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  • Nemtsov: A Variety of PerspectivesBoris Nemtsov: A True Russian Patriot
  • David J. Kramer (bio)

It is hard to believe that a year has gone by since Boris Nemtsov was shot and killed just yards from the Kremlin walls. Boris’ assassination reminded us that Russian critics and opponents of the Putin regime face significant danger, whether they live and stay in Russia or emigrate to seemingly safer places overseas (see Alexander Litvinenko, poisoned in London in 2006). Boris chose to stay and fight for what he believed was right. He felt it his patriotic duty and responsibility to shine a light on the abuses and outrages of the Putin clique. And for that he paid the ultimate price.

Few people were as outspoken and courageous as Boris, a true Russian patriot who sought the best for his country. Boris believed that Russia had taken a seriously wrong turn under the reign of Vladimir Putin, and he regularly criticized the policies and authoritarianism that he felt were threatening his country’s future. He sought to expose the corruption and wrongdoings of the Putin regime and issued regular reports, whether on the Sochi Olympics or Putin’s palaces, revealing how rotten and kleptocratic the regime had become.

At the time of his murder, Boris was working on a report, “Putin. War”, on Russia’s invasion of Ukraine. Thanks to a number of Boris’ friends and colleagues who bravely filled the void, the report was released, albeit posthumously for Boris, to expose the involvement of Russian forces fighting in Ukraine, the extent of Russian casualties, the economic and financial costs of the war for Russia, and the role of forces sent by Chechen leader Ramzan Kadyrov. It is not clear whether Boris’ plans to issue the report played a role in his murder, but the possibility certainly cannot be ruled out. Despite repeated warnings that he was risking the ire of the Kremlin, Boris was determined to do what he believed was right. It is heartening to see other Russian patriots determined to bring his unfinished [End Page 29] work to fruition, a fitting tribute to Boris’ tireless efforts.

One of the issues Boris believed in passionately was the Sergei Magnitsky Rule of Law and Accountability Act, which the U.S. Congress passed in 2012 and President Obama signed into law that December. On numerous occasions, Boris stressed that this legislation was not anti-Russian, but in fact was pro-Russian because it targeted individuals who engaged in gross human rights abuses, including the murder of the lawyer Sergei Magnitsky. There was no better spokesman than Boris to counter nefarious Kremlin propaganda painting the Magnitsky Act as anti-Russian. In the absence of justice inside Russia, Boris believed, the Magnitsky Act was the next best thing to providing some element of accountability. Because it targeted individuals, not the country, if people did not engage in human rights abuses, they had nothing to fear from being sanctioned through a visa ban and asset freeze.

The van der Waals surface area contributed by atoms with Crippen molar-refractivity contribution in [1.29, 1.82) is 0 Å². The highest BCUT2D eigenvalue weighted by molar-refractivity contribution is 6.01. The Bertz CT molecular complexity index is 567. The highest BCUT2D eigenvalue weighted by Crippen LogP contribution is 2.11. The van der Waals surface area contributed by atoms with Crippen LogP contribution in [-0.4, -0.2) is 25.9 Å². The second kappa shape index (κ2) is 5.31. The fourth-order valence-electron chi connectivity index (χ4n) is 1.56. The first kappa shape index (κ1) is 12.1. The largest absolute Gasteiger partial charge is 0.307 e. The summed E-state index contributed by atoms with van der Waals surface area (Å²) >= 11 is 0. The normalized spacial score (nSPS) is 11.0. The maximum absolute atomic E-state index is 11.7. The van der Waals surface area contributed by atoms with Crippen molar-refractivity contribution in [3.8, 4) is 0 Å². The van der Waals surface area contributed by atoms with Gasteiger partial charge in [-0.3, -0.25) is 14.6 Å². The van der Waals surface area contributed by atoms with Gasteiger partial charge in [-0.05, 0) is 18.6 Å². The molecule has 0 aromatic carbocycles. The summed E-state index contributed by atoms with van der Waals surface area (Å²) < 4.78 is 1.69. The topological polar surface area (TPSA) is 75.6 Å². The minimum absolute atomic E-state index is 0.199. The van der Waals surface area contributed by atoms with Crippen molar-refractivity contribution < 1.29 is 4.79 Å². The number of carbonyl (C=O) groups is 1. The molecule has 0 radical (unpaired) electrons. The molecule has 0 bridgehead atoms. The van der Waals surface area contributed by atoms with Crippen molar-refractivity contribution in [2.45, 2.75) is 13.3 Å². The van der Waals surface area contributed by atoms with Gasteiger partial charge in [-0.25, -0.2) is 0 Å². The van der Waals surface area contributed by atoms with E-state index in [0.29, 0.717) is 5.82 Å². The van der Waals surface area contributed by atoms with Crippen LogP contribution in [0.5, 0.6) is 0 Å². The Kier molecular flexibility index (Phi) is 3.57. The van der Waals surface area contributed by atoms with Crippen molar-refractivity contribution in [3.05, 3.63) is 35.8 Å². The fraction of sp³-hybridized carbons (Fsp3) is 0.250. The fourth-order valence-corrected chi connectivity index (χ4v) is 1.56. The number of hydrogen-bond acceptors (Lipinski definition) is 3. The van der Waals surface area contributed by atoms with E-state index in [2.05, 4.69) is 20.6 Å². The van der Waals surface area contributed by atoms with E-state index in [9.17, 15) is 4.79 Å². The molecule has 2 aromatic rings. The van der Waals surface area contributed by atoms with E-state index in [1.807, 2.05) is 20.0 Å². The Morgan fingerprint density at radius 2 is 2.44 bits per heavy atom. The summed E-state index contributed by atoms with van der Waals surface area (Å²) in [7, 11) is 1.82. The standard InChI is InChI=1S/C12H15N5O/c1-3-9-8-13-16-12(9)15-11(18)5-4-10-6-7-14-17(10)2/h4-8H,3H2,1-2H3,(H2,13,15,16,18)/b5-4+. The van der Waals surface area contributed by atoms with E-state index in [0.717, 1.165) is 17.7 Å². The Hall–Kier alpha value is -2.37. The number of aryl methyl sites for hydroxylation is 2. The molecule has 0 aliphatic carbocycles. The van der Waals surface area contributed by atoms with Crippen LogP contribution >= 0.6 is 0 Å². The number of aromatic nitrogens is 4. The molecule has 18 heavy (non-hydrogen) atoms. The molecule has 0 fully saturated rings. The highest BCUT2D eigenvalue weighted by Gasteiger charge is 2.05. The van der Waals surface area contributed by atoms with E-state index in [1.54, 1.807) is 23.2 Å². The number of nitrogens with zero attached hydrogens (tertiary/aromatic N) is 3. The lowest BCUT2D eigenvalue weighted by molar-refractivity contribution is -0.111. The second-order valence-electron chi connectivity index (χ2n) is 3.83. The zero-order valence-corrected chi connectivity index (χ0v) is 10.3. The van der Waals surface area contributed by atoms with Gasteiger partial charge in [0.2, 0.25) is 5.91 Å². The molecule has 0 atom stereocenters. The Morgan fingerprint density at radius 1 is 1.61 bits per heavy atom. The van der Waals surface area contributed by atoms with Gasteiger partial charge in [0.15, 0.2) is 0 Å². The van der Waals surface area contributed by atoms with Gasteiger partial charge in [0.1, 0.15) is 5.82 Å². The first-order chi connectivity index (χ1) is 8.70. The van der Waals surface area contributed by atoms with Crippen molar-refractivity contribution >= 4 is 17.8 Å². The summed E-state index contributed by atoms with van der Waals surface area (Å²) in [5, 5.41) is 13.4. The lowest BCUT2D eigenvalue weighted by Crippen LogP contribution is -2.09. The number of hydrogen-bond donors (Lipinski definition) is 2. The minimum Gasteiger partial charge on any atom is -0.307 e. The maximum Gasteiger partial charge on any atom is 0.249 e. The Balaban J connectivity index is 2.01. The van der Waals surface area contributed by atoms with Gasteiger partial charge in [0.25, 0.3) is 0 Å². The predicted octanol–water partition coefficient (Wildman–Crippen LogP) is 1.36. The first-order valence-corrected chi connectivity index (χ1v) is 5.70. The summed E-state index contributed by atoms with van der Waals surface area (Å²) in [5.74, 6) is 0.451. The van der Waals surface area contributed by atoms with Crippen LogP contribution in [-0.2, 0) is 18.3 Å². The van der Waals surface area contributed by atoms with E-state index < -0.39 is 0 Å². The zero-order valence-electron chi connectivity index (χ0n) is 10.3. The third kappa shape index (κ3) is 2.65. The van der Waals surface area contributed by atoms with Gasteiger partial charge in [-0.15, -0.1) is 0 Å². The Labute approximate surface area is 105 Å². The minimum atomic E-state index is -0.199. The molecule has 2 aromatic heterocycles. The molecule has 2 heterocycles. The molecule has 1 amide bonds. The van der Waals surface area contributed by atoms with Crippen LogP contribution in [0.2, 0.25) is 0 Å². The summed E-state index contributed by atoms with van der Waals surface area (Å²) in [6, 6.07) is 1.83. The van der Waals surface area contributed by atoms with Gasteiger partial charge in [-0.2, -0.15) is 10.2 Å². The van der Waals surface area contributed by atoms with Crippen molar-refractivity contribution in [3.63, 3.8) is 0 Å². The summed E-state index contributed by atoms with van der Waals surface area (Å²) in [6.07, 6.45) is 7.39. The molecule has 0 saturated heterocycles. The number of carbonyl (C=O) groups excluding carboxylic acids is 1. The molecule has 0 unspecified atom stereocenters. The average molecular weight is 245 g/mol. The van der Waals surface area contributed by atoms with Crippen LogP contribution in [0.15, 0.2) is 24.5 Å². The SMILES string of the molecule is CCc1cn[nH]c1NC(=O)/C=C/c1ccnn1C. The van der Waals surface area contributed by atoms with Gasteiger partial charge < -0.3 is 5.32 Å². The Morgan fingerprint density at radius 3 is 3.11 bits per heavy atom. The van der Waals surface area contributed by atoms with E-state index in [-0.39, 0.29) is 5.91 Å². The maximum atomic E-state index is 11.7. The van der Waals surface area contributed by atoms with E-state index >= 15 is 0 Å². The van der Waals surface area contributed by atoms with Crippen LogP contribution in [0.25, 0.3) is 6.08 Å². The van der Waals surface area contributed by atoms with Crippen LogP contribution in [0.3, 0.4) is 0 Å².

Despite considerable risk back home, Boris became an active advocate for the legislation, meeting in Washington with Members of Congress and their staffs. Boris knew that going after a corrupt, abusive Russian official’s ability to travel to the United States and his ill-gotten gains was risky to his own safety. But he believed it was the right thing to do, and no risk would dissuade him from pursuing justice.

Along with others, he and I on several occasions pushed publicly for the Magnitsky legislation, and it was clear to me that Boris’ advocacy made a big difference. He had an excellent reputation among Senators and Representatives, and his cogent presentations convinced Members that voting for the Act was the best way to press for rule of law and accountability in his homeland.

Throughout the years, I appeared several times with Boris on panels and at meetings, including the rollout in Washington of his report, “Winter Olympics in the Sub-Tropics: Corruption and Abuse in Sochi,” which detailed allegations of rampant corruption in preparation for the 2014 Sochi Winter Olympics. I last saw him in Sweden at an annual gathering on Visby Island in October 2014, four months before...


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pp. 29-31
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